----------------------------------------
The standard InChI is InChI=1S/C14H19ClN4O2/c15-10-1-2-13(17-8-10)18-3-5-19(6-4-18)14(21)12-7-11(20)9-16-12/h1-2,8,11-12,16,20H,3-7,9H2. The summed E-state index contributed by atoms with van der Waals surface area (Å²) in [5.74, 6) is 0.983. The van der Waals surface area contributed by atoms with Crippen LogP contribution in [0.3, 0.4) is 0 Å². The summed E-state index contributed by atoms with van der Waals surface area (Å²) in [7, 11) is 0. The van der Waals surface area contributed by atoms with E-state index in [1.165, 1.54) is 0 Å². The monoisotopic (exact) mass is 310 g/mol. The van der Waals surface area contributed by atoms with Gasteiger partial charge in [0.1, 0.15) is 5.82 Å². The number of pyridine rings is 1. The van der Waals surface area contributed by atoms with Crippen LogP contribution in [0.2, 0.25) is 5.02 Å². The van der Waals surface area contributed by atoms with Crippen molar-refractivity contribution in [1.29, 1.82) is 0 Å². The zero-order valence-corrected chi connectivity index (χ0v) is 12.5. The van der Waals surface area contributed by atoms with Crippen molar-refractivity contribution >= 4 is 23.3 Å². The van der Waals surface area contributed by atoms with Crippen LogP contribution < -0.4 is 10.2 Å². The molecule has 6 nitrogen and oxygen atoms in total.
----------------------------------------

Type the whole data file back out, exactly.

The standard InChI is InChI=1S/C14H19ClN4O2/c15-10-1-2-13(17-8-10)18-3-5-19(6-4-18)14(21)12-7-11(20)9-16-12/h1-2,8,11-12,16,20H,3-7,9H2. The summed E-state index contributed by atoms with van der Waals surface area (Å²) in [5.74, 6) is 0.983. The van der Waals surface area contributed by atoms with Crippen LogP contribution in [0.3, 0.4) is 0 Å². The summed E-state index contributed by atoms with van der Waals surface area (Å²) in [7, 11) is 0. The van der Waals surface area contributed by atoms with E-state index in [1.165, 1.54) is 0 Å². The monoisotopic (exact) mass is 310 g/mol. The van der Waals surface area contributed by atoms with Gasteiger partial charge in [0.1, 0.15) is 5.82 Å². The number of pyridine rings is 1. The van der Waals surface area contributed by atoms with Crippen LogP contribution in [0.2, 0.25) is 5.02 Å². The van der Waals surface area contributed by atoms with Crippen molar-refractivity contribution in [1.29, 1.82) is 0 Å². The zero-order valence-corrected chi connectivity index (χ0v) is 12.5. The van der Waals surface area contributed by atoms with Crippen molar-refractivity contribution >= 4 is 23.3 Å². The van der Waals surface area contributed by atoms with Crippen LogP contribution < -0.4 is 10.2 Å². The molecule has 6 nitrogen and oxygen atoms in total.